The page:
Grahn is internationally known as a poet, woman-centered cultural theorist, early gay activist, co-founder of lesbian-feminism, and early contributor to literature of women's spirituality. Some of her work centers on the reclamation of stories, values and methods of sacred feminine traditions.
Since 1965, Grahn's writings have inspired and fueled second wave feminism, women's spirituality movements and lesbian activism. Grahn was a member of the first lesbian feminist collectives on the West Coast, the Gay Women's Liberation Group, which established A Woman's Place, the first women's bookstore, and The Woman's Press Collective, the first all-woman press.
She has published three poetry collections, eight chapbooks, a novel, four nonfiction books and numerous short stories and articles. Her work has won her an NEA grant, an American Book Review award, an American Library Award and a Bill Whitehead Award for Lifetime Achievement. Selected works include but are not limited to: Edward the Dyke and Other Poems, Another Mother Tongue, A Simple Revolution, She Who, Blood, Bread, and Roses: How Menstruation Created the World, Mundane's World, An Ecotopian Novel and Love Belongs to Those Who Do the Feeling.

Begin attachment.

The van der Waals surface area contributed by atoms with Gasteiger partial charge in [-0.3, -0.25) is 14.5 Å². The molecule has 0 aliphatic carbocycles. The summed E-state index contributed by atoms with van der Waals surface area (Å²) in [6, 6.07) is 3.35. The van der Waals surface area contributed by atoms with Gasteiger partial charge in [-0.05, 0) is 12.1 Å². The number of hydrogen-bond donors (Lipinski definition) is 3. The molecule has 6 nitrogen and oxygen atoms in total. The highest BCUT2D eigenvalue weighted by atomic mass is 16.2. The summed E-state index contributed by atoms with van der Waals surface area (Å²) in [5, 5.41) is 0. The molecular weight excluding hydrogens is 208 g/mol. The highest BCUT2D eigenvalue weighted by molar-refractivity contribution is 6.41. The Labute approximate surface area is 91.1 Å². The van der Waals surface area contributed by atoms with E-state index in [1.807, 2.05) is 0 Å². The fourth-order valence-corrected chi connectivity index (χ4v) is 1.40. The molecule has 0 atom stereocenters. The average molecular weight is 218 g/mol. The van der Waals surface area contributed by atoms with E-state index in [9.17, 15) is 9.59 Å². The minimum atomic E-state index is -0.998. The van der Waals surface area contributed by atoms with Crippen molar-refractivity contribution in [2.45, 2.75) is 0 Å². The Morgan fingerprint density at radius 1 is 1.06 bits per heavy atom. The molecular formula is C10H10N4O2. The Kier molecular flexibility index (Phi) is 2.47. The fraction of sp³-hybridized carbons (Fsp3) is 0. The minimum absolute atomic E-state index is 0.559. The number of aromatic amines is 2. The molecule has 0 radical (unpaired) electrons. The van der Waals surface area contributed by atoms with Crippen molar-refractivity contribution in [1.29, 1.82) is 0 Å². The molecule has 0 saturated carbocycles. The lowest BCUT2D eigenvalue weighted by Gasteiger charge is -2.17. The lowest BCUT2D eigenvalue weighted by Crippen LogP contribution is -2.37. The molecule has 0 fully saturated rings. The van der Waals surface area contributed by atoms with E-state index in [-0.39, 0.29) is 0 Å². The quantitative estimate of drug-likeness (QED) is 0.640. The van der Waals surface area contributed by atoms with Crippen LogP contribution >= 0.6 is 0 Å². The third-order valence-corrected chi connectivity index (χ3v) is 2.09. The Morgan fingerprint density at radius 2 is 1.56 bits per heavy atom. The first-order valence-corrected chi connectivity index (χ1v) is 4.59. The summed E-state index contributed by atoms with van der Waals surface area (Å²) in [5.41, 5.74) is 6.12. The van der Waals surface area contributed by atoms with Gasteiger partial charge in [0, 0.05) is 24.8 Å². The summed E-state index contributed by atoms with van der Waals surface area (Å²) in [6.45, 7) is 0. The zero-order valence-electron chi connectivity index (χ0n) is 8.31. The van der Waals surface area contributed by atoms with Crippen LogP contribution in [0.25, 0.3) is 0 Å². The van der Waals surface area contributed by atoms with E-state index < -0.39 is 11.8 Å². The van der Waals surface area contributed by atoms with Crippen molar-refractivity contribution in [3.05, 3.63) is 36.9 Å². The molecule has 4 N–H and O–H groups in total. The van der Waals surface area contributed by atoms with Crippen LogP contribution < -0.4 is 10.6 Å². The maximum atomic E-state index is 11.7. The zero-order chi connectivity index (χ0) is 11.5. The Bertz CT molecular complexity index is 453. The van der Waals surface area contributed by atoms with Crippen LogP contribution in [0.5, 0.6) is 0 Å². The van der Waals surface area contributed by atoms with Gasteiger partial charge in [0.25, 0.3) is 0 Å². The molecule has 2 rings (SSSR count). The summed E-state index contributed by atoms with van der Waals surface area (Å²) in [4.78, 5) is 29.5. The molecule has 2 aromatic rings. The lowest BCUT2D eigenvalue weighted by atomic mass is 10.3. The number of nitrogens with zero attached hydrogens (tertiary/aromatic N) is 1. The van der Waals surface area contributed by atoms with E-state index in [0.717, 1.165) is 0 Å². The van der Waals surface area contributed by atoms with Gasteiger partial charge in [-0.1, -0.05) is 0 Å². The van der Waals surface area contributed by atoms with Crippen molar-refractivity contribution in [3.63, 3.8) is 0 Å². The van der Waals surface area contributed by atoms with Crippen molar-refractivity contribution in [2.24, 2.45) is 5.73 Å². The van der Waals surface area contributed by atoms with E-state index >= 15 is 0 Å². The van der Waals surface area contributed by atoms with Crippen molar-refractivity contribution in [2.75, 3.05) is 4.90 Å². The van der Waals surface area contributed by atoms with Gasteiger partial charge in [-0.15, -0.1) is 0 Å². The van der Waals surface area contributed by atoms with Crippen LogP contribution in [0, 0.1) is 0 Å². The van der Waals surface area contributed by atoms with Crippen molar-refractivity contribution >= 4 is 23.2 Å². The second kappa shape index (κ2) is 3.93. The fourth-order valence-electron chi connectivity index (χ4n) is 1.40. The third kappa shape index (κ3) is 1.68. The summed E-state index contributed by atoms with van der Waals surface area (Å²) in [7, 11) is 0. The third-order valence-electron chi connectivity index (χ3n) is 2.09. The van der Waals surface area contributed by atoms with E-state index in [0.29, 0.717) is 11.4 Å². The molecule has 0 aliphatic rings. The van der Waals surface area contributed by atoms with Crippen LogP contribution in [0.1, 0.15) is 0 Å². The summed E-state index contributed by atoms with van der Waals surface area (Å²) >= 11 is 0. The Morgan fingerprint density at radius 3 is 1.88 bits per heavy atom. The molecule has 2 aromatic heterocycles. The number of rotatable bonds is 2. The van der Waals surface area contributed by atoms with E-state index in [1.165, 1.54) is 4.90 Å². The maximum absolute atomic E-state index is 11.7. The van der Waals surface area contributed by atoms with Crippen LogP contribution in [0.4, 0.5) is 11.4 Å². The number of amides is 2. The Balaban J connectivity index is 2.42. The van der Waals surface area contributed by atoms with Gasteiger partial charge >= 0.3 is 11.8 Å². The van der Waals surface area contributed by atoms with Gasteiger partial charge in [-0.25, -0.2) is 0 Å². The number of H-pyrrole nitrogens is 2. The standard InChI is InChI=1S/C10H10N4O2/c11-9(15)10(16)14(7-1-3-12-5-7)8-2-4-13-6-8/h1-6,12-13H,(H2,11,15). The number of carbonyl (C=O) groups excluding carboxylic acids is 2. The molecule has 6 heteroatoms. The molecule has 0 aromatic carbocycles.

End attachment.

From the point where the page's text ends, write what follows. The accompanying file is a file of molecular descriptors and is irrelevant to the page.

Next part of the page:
As a member of the first lesbian feminist collective in the U.S., Judy's contributions to the feminist and LGBTQ movements have been instrumental. In 1995, she was awarded The Publishing Triangle's Lifetime Achievement Award (in Lesbian Letters). Publisher's Triangle also established "The Judy Grahn Nonfiction Award" in 1996.
Past recipients of the Grand Marshal Lifetime Achievement award include; Theresa Sparks, William Beasley, Ambassador James Hormel and Willie L. Brown, Jr. to name a few.
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